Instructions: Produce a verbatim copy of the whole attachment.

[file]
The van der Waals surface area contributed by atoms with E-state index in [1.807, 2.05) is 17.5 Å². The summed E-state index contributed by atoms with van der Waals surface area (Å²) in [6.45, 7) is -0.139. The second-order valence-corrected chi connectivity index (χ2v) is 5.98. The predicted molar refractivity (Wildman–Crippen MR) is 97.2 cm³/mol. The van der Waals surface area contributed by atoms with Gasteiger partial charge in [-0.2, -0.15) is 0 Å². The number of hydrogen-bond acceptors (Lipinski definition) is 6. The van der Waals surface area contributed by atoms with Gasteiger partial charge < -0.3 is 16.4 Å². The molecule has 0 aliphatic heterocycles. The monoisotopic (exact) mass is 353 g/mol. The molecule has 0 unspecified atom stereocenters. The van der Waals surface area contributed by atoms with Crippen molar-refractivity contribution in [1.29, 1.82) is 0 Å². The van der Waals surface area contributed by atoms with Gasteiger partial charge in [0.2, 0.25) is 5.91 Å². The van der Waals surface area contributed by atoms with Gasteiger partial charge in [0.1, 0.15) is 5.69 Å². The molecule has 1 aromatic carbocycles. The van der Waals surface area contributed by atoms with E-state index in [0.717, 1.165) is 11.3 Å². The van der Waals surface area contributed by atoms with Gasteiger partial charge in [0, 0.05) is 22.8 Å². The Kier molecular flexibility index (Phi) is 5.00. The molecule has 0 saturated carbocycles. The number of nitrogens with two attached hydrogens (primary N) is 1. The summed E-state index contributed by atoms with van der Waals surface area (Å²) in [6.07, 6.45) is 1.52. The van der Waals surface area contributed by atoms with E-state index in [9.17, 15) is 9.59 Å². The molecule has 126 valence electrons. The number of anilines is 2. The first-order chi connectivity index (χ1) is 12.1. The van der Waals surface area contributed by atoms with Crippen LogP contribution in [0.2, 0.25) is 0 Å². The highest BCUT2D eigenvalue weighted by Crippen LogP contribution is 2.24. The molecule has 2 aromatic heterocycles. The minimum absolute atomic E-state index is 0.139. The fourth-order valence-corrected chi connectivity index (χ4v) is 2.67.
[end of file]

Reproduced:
The van der Waals surface area contributed by atoms with E-state index in [1.807, 2.05) is 17.5 Å². The summed E-state index contributed by atoms with van der Waals surface area (Å²) in [6.45, 7) is -0.139. The second-order valence-corrected chi connectivity index (χ2v) is 5.98. The predicted molar refractivity (Wildman–Crippen MR) is 97.2 cm³/mol. The van der Waals surface area contributed by atoms with Gasteiger partial charge in [-0.2, -0.15) is 0 Å². The number of hydrogen-bond acceptors (Lipinski definition) is 6. The van der Waals surface area contributed by atoms with Gasteiger partial charge < -0.3 is 16.4 Å². The molecule has 0 aliphatic heterocycles. The monoisotopic (exact) mass is 353 g/mol. The molecule has 0 unspecified atom stereocenters. The van der Waals surface area contributed by atoms with Crippen molar-refractivity contribution in [1.29, 1.82) is 0 Å². The van der Waals surface area contributed by atoms with Gasteiger partial charge in [0.2, 0.25) is 5.91 Å². The van der Waals surface area contributed by atoms with Gasteiger partial charge in [0.1, 0.15) is 5.69 Å². The molecule has 1 aromatic carbocycles. The van der Waals surface area contributed by atoms with E-state index in [0.717, 1.165) is 11.3 Å². The van der Waals surface area contributed by atoms with Gasteiger partial charge in [0, 0.05) is 22.8 Å². The Kier molecular flexibility index (Phi) is 5.00. The molecule has 0 saturated carbocycles. The number of nitrogens with two attached hydrogens (primary N) is 1. The summed E-state index contributed by atoms with van der Waals surface area (Å²) in [6.07, 6.45) is 1.52. The van der Waals surface area contributed by atoms with E-state index in [9.17, 15) is 9.59 Å². The molecule has 126 valence electrons. The number of anilines is 2. The first-order chi connectivity index (χ1) is 12.1. The van der Waals surface area contributed by atoms with Crippen LogP contribution in [0.2, 0.25) is 0 Å². The highest BCUT2D eigenvalue weighted by Crippen LogP contribution is 2.24. The molecule has 2 aromatic heterocycles. The minimum absolute atomic E-state index is 0.139. The fourth-order valence-corrected chi connectivity index (χ4v) is 2.67.